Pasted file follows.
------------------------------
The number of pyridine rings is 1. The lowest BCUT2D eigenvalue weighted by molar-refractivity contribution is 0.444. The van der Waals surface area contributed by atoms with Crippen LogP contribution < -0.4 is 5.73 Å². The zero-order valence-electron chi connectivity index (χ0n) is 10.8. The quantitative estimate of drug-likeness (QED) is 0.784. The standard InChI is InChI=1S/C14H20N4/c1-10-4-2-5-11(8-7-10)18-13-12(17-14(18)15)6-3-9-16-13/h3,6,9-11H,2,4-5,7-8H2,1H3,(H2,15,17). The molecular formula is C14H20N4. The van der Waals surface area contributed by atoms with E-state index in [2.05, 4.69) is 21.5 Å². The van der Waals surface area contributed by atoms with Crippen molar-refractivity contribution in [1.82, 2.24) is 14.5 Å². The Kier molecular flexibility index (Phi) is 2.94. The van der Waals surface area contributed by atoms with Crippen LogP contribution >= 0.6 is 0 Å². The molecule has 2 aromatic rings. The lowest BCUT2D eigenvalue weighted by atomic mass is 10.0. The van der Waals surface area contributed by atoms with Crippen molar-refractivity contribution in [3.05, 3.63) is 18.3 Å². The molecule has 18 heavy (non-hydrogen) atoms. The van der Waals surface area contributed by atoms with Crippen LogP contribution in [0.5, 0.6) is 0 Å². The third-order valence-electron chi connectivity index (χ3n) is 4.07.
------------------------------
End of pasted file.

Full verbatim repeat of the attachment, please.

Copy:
The number of pyridine rings is 1. The lowest BCUT2D eigenvalue weighted by molar-refractivity contribution is 0.444. The van der Waals surface area contributed by atoms with Crippen LogP contribution < -0.4 is 5.73 Å². The zero-order valence-electron chi connectivity index (χ0n) is 10.8. The quantitative estimate of drug-likeness (QED) is 0.784. The standard InChI is InChI=1S/C14H20N4/c1-10-4-2-5-11(8-7-10)18-13-12(17-14(18)15)6-3-9-16-13/h3,6,9-11H,2,4-5,7-8H2,1H3,(H2,15,17). The molecular formula is C14H20N4. The van der Waals surface area contributed by atoms with E-state index in [2.05, 4.69) is 21.5 Å². The van der Waals surface area contributed by atoms with Crippen molar-refractivity contribution in [1.82, 2.24) is 14.5 Å². The Kier molecular flexibility index (Phi) is 2.94. The van der Waals surface area contributed by atoms with Crippen LogP contribution >= 0.6 is 0 Å². The molecule has 2 aromatic rings. The lowest BCUT2D eigenvalue weighted by atomic mass is 10.0. The van der Waals surface area contributed by atoms with Crippen molar-refractivity contribution in [3.05, 3.63) is 18.3 Å². The molecule has 18 heavy (non-hydrogen) atoms. The van der Waals surface area contributed by atoms with Crippen LogP contribution in [0.5, 0.6) is 0 Å². The third-order valence-electron chi connectivity index (χ3n) is 4.07.